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An Insight into the Epidemiology and Genetic Diversity of Hepatitis B Virus in Africa


Abstract: Hepatitis viruses (hepatotropic viruses) are classified into five ‎kinds, denoted by the letters A, B, C, D, and E, each with its ‎own unique genotypes, clinical implications, and geographic ‎distribution. Viral hepatitis is a type of liver inflammation that ‎can resolve on its own or proceed to cirrhosis or hepatocellular ‎cancer. Hepatitis A, B, and C infections are the most common ‎types of infectious viral hepatitis. Over the previous five ‎decades, hepatitis B virus (HBV) infection has exhibited an ‎intermediate or high endemicity level in low-income nations. ‎HBV genotype variation is thought to be crucial in regulating ‎disease development, infection outcome, antiviral therapy ‎response, and illness prognosis. HBV is divided into ten ‎genotypes (A-J) and roughly 40 sub-genotypes, correlated with ‎different geographic distributions, transmission routes, and ‎disease progression. The goal of this study was to figure out ‎the current status of HBV prevalence and genotype distribution ‎in West African countries. HBV genotypes A, D, and E have ‎been reported the most widely prevalent genotypes in Africa so ‎far, while there are limited reports of genotypes B and C. HBV ‎genotype A is shown to be more prevalent in Africa than on ‎other continents, implying that it has an African origin. ‎Genotype D has been found across Africa, particularly in the ‎Mediterranean and North African regions. Except in Africa, HBV ‎genotype E infection is extremely rare, even when infection ‎with this genotype has been recorded outside of Africa, it has ‎virtually always been in African origin people. Within Africa, ‎HBV genotype E is abundant and broad across the continent, ‎reaching from Senegal's west coast to Namibia's southwestern ‎tip and eastward to the Central African Republic. These ‎epidemiological findings and differences have important ‎implications for the immunization, antiviral therapy, and clinical ‎outcomes of HBV on a national and regional level.‎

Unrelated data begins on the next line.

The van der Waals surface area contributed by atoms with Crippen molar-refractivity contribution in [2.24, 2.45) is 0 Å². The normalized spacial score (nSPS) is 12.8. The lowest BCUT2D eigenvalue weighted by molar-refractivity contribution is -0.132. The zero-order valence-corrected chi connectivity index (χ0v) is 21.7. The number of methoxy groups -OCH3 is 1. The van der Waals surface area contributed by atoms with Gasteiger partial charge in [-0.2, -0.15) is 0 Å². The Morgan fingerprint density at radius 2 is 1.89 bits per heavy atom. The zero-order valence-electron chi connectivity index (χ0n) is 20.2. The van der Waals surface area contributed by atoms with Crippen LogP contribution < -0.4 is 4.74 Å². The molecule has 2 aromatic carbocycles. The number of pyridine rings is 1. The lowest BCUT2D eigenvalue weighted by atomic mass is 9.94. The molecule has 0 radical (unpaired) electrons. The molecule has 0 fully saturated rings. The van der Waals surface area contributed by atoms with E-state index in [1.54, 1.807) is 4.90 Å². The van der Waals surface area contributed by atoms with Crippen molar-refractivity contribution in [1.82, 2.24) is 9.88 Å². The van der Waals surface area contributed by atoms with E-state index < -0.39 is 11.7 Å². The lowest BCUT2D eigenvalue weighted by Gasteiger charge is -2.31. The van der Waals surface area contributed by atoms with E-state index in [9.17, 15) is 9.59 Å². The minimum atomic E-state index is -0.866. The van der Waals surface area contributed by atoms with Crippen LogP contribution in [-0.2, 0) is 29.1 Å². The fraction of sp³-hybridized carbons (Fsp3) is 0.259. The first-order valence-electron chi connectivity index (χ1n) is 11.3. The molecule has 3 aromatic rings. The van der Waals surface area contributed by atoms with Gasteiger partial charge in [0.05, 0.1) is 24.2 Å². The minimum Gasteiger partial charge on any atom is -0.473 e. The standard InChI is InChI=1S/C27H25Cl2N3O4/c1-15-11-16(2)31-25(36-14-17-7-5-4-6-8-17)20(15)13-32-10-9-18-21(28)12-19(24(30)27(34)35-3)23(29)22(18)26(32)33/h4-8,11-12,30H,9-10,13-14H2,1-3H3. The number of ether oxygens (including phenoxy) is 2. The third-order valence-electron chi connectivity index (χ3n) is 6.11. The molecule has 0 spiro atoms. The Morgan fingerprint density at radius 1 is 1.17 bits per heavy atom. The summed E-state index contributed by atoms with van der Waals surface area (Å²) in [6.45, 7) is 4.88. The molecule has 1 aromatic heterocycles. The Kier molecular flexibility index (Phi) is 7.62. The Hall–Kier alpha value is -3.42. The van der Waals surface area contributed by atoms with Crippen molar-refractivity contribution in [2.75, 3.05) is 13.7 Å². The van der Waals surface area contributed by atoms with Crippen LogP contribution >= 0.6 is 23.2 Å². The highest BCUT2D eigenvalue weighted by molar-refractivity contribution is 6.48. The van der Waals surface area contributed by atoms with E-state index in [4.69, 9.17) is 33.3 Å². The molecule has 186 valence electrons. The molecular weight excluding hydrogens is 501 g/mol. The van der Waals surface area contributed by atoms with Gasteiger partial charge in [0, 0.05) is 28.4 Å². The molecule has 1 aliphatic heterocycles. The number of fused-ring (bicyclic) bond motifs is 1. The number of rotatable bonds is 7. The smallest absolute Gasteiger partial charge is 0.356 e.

Keywords: Hepatitis B Virus / antiviral / genotypes / Diversity / African / HBV / extremely / continent

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